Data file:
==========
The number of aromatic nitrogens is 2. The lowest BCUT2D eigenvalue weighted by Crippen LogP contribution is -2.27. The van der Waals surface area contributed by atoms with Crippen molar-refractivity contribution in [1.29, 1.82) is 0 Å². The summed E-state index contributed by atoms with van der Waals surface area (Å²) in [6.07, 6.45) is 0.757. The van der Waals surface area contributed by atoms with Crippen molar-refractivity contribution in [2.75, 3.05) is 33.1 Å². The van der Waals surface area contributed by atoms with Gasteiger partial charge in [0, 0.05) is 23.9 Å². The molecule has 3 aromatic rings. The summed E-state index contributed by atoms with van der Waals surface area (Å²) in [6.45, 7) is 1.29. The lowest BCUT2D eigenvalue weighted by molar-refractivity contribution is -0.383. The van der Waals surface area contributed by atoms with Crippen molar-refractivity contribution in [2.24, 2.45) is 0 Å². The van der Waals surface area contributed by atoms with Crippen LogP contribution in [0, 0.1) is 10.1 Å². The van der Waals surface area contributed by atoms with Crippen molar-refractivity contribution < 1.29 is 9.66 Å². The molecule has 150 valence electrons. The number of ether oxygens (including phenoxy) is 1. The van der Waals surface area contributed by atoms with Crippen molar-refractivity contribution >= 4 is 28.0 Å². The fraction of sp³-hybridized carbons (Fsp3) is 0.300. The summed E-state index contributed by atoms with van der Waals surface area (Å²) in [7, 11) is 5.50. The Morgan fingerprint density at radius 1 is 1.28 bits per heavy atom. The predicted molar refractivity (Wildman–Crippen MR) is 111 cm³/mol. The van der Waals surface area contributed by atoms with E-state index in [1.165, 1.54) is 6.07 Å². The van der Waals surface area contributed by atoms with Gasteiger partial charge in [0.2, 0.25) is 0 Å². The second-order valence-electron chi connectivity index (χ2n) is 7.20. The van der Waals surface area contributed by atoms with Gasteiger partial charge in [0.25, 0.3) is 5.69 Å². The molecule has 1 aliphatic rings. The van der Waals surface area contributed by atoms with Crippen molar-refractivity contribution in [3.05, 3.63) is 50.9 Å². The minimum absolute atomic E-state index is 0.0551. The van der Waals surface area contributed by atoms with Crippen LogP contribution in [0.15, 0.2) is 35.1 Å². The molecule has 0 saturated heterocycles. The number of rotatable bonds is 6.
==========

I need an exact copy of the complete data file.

The number of aromatic nitrogens is 2. The lowest BCUT2D eigenvalue weighted by Crippen LogP contribution is -2.27. The van der Waals surface area contributed by atoms with Crippen molar-refractivity contribution in [1.29, 1.82) is 0 Å². The summed E-state index contributed by atoms with van der Waals surface area (Å²) in [6.07, 6.45) is 0.757. The van der Waals surface area contributed by atoms with Crippen molar-refractivity contribution in [2.75, 3.05) is 33.1 Å². The van der Waals surface area contributed by atoms with Gasteiger partial charge in [0, 0.05) is 23.9 Å². The molecule has 3 aromatic rings. The summed E-state index contributed by atoms with van der Waals surface area (Å²) in [6.45, 7) is 1.29. The lowest BCUT2D eigenvalue weighted by molar-refractivity contribution is -0.383. The van der Waals surface area contributed by atoms with Crippen molar-refractivity contribution in [2.24, 2.45) is 0 Å². The van der Waals surface area contributed by atoms with Crippen LogP contribution in [0, 0.1) is 10.1 Å². The van der Waals surface area contributed by atoms with Crippen molar-refractivity contribution < 1.29 is 9.66 Å². The molecule has 150 valence electrons. The number of ether oxygens (including phenoxy) is 1. The van der Waals surface area contributed by atoms with Crippen molar-refractivity contribution >= 4 is 28.0 Å². The fraction of sp³-hybridized carbons (Fsp3) is 0.300. The summed E-state index contributed by atoms with van der Waals surface area (Å²) in [7, 11) is 5.50. The Morgan fingerprint density at radius 1 is 1.28 bits per heavy atom. The predicted molar refractivity (Wildman–Crippen MR) is 111 cm³/mol. The van der Waals surface area contributed by atoms with E-state index in [1.165, 1.54) is 6.07 Å². The van der Waals surface area contributed by atoms with Gasteiger partial charge in [0.2, 0.25) is 0 Å². The second-order valence-electron chi connectivity index (χ2n) is 7.20. The van der Waals surface area contributed by atoms with Gasteiger partial charge in [0.25, 0.3) is 5.69 Å². The molecule has 1 aliphatic rings. The van der Waals surface area contributed by atoms with Crippen molar-refractivity contribution in [3.05, 3.63) is 50.9 Å². The minimum absolute atomic E-state index is 0.0551. The van der Waals surface area contributed by atoms with Crippen LogP contribution in [0.15, 0.2) is 35.1 Å². The molecule has 0 saturated heterocycles. The number of rotatable bonds is 6.